-- The National Highway Traffic Safety Administration paid $54,000 for seven sets of banners to fly on 12 flagpoles in front of its headquarters. The banner sets, which will be rotated throughout the year, are intended to remind employees of the various themes of the safety campaigns run by the administration. When I was in the Army, we hung posters in the hallways as reminders. The contract even pays the contractor to rotate the banners and store those sets not being used.

-- The Army Contracting Command paid $29,000 for an oil-on-canvas portrait of the Secretary of the Army. The painting was to be displayed at the Pentagon. I suppose a photo portrait from Sears just wouldn’t do.

-- The Pension Benefit Guarantee Corp. paid $12,000 for a two-year “music-on-hold” contract. You know, it’s the music that plays when someone places your phone call on hold for an hour. Couldn’t the government use a standard message for phones on hold, like “Please pay your taxes on time so we can get more of your money for buying stuff we don’t need”?

For those who missed out on the aforementioned contract awards, there are many more opportunities on the horizon. Here are a few examples of contracts offered. Perhaps some can be justified, but is anyone in a position of authority even questioning these requirements?

-- The Walter Reed National Military Medical Center has an urgent need for over 2,000 bottles of human breast milk.Whatever happened to baby formula?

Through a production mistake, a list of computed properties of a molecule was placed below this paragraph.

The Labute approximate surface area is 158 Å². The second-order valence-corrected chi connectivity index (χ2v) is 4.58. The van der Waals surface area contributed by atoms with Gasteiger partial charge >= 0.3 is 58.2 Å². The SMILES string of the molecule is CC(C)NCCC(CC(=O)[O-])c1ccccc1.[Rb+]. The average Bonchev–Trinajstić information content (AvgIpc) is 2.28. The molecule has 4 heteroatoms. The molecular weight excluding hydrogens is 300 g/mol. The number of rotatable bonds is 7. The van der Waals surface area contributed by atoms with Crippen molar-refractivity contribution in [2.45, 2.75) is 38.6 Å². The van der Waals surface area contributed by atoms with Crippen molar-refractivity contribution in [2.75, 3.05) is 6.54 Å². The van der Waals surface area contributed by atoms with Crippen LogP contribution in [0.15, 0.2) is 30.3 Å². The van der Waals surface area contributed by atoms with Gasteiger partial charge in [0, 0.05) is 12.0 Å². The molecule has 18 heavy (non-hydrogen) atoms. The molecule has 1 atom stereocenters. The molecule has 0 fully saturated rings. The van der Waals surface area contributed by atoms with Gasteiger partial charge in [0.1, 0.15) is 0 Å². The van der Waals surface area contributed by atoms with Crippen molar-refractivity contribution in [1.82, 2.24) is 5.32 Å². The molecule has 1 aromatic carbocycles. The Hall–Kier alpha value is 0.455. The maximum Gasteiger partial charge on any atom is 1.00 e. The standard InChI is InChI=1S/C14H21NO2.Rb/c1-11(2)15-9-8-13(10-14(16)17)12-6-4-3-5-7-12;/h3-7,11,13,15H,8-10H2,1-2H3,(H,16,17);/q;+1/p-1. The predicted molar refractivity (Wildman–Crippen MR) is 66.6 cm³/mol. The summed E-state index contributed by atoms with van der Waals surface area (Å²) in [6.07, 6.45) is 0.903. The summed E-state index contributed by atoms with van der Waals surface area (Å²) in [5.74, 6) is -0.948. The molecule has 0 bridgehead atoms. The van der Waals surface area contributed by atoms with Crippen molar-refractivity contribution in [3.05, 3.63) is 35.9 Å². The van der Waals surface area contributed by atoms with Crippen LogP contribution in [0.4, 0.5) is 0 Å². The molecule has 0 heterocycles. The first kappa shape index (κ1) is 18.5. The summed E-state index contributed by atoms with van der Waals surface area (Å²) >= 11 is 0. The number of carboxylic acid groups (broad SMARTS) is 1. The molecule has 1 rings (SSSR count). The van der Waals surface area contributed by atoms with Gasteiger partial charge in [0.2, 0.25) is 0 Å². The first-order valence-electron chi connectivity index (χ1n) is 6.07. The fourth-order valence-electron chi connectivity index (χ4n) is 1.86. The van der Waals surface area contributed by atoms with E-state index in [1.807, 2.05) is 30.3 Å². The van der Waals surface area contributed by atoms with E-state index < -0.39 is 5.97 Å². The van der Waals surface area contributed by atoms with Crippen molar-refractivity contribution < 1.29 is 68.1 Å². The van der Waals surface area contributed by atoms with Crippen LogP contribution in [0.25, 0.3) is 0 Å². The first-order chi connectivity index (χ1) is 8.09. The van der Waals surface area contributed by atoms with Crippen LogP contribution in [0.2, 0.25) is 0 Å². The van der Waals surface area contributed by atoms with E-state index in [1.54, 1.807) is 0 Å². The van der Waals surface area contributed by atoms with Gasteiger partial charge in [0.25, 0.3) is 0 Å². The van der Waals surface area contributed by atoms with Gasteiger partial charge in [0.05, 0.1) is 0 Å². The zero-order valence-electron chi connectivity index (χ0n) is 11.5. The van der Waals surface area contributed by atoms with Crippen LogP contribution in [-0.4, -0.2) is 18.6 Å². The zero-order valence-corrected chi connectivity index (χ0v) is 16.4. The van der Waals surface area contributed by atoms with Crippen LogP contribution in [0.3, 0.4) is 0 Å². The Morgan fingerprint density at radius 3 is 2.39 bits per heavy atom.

-- The Department of Labor needs a contractor to repair a historic rock wall at the Job Corps center in Marion, Va. It seems that the center is located in an 1873 building listed on the National Register of Historic Places. Perhaps it’s time to find a new building.

-- The Library of Congress needs 12 public pay phones installed in various lobbies. Do people still use pay phones since the government began giving away free cellphones?

-- The library’s Office of Special Events needs a contractor capable of performing monthly maintenance on an elevator tent. Does anybody even know what that is? My Google search for “elevator tent” came up with nothing.

-- The U.S. Department of Education needs hotel rooms to accommodate 650 guests for two nights and 45 guests for one night in the Washington, D.C., area. It also requires meeting space for 800 persons for two days. All is required to host the National Blue Ribbons Schools Awards Ceremony. Why not send the individual awards to the respective states where the designated Blue Ribbon schools are located? Let the states handle the awards ceremonies.

I could continue, but space constraints preclude it. Did this article make you angry? If so, let your elected officials on Capitol Hill know – voter opinions matter! If not, visit and learn more. Reforming the broken federal contracting system could save billions and just might help pay for the many essential needs that are presently unfunded.


Zachary Hubbard, formerly of Johnstown, is a freelance writer and retired Army officer residing in the Greater Pittsburgh area.